One million leaflets sent to marginal seats over redefining marriage

Jan 10, 2013

Voters in dozens of marginal seats across the country are being urged to lobby their MPs against the Government’s undemocratic plans to redefine marriage.

Activists from the Coalition for Marriage, (C4M) will be delivering one million leaflets as part of a drive to target 65 key seats over coming weeks.

The leaflets urge voters to contact their MP and have their say on this issue.

The list of 65 constituencies includes dozens of marginal seats held by the Conservatives, Lib Dems or Labour. Other MPs in the 65 seats have failed to declare which way they intend to vote, or have given contradictory statements on the subject.

And the campaign got underway earlier this week in a series of on-street initiatives in marginal seats in the South West (see pictures), to be rolled out in key locations across England and Wales in the coming days.

Colin Hart, C4M Campaign Director said: “Our local activists are fired up to oppose these undemocratic proposals from a Government that is increasingly looking out of touch with ordinary men and women.

“MPs should expect their local voters to press them on where they stand on the redefinition of marriage and why the Leaders of the three main parties continue to make this a top priority when poll after poll shows that the policy does not enjoy popular support and voters don’t believe the PMs motives on introducing the changes.”

The escalation in the campaign to protect the meaning of marriage comes after the Government has repeatedly refused to rule out using the Parliament Act and limiting debate in a bid to “ram through” the legislation in just a few months.

The failure to rule out the use of the Parliament Act, dubbed the “nuclear option” was greeted with disbelief by traditional marriage campaigners.

The use of the Parliament Act would be highly controversial and is likely to increase tensions between MPs, peers and the Government over the legislation. Mr Cameron is already facing the biggest rebellion of any post-war Conservative Prime Minister and the largest rebellion against a government since the Iraq War vote nearly a decade ago.

And the scale of opposition to the plans to ram the legislation through Parliament was laid bare earlier this week by two new ComRes polls of more than 250 parliamentarians. The first poll of 151 MPs found two thirds (65 per cent) of MPs oppose the use of the Parliament Act, while just one in four (26 per cent) support its use.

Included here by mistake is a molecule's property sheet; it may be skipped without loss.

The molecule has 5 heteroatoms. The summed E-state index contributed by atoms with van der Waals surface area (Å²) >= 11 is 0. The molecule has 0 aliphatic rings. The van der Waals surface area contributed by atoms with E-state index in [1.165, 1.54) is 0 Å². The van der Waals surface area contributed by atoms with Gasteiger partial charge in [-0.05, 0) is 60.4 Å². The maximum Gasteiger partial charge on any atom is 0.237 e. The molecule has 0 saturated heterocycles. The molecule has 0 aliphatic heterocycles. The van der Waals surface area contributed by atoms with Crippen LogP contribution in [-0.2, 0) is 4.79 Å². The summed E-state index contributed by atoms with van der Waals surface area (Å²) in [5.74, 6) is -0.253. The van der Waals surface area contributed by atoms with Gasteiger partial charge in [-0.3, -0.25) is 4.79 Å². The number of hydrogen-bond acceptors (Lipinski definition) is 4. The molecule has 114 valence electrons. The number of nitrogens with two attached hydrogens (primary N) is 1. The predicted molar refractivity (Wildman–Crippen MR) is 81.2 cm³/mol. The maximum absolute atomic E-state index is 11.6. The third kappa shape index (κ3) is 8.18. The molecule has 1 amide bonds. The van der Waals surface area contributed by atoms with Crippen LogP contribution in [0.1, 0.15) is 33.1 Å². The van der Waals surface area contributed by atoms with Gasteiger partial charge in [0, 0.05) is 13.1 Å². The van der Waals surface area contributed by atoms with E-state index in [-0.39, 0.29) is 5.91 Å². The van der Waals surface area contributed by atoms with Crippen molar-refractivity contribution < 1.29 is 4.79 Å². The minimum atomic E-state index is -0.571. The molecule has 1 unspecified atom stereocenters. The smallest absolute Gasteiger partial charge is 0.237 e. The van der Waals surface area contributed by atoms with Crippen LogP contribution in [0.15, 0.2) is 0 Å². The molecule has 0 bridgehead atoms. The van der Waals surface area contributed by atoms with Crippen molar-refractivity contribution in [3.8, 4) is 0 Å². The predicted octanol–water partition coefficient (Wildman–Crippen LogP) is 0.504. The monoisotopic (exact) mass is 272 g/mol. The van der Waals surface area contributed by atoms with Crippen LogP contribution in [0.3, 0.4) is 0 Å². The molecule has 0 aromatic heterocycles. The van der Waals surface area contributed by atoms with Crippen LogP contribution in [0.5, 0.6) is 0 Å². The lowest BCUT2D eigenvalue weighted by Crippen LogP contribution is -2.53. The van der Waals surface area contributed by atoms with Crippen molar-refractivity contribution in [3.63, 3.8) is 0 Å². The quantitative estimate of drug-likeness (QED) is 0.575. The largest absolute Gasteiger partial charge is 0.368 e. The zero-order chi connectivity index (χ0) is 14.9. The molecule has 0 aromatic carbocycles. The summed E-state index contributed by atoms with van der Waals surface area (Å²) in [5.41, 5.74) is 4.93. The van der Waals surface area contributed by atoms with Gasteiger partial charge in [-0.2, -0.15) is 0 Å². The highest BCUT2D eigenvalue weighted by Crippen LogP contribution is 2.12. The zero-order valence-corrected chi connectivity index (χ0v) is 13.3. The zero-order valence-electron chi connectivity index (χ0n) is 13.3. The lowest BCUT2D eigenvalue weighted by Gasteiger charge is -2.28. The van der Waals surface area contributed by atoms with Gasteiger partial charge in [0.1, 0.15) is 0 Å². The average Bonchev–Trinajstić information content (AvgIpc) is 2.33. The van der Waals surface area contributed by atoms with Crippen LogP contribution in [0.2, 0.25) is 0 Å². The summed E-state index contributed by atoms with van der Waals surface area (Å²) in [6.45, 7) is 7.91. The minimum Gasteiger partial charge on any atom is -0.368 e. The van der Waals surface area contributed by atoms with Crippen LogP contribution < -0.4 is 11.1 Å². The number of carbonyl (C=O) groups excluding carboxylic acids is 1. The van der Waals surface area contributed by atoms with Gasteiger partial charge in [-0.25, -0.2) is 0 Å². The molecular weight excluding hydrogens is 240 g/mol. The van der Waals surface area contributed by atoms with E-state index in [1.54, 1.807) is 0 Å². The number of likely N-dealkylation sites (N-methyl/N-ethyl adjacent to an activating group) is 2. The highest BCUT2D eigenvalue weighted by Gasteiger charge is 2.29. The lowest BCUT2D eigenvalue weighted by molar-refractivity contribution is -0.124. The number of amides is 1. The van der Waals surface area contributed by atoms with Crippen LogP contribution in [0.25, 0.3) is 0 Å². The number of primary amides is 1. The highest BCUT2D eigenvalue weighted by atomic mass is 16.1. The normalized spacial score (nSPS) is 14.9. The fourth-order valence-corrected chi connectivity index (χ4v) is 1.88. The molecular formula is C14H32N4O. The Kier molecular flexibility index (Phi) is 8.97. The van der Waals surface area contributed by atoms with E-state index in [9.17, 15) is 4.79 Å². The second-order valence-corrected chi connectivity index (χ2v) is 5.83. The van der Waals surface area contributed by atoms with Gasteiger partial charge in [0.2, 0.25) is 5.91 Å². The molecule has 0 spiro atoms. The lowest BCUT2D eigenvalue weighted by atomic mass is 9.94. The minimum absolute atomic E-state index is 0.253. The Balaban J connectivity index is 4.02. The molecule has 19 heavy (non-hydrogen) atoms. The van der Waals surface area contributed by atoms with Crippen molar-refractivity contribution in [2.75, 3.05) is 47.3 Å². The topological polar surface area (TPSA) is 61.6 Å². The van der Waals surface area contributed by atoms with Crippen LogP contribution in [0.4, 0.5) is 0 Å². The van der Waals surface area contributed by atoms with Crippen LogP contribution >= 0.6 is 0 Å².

Among Conservative MPs, opposition rose sharply with more than eight in ten (82 per cent) saying they oppose the use of the Parliament Act, compared to just six per cent who do. More Labour MPs oppose the use of the legislation (47 per cent) than support it (44 per cent) while more than half of Lib Dems oppose the use of the Parliament Act.

The results of the second poll of 106 peers were even more stark. Asked if the Government should use the Parliament Act to pass its proposals to legalise same-sex marriage, three-quarters (74 per cent) disagreed, while fewer than a quarter (23 per cent) agreed.

In a move that will be seen as a rebuke to the Secretary of State, 100 per cent of Conservative peers said they opposed the use of the Parliament Act. Even among Labour and cross-bench peers, there was clear opposition to the use of the Parliament Act, 67 per cent and 76 per cent respectively.

In a further blow to Mr Cameron, a majority of peers (56 per cent) said that the Government should not proceed with legislation unless there was broad support for the policy following the consultation. Conservative and cross-bench peers felt this most strongly, with three-quarters (75 per cent) of Tories and two-thirds (67 per cent) of cross-benchers opposing legislation that did not enjoy broad support.

The poll also found that more than half of Conservative and cross-bench peers think the policy should be delayed. Asked if the Government should postpone the decision about whether to legalise same-sex marriage until after the next General Election, more than two thirds (69 per cent) of Conservative peers and more than half (52 per cent) of cross bench peers agreed.

Mr Hart concluded: “The Government’s proposals to shut down debate and ignore the views of MPs and peers are disgraceful, but depressingly are not surprising and further evidence of the contempt shown to ordinary people by Mr Cameron and his inner circle.”

“These plans are unpopular and divisive. The voters were ignored by the politicians, this was in no party’s manifesto and the public consultation was a sham. Day by day the case for holding a referendum on this issue grows. If Mr Cameron and Mr Clegg believe this policy is both the right thing to do and popular why do they not trust the British people and let them have their say?

“Until we get a referendum C4M will continue to make sure that ordinary people can have their say and remind those MPs who have seem to have forgotten that they are servant of the public not their masters.”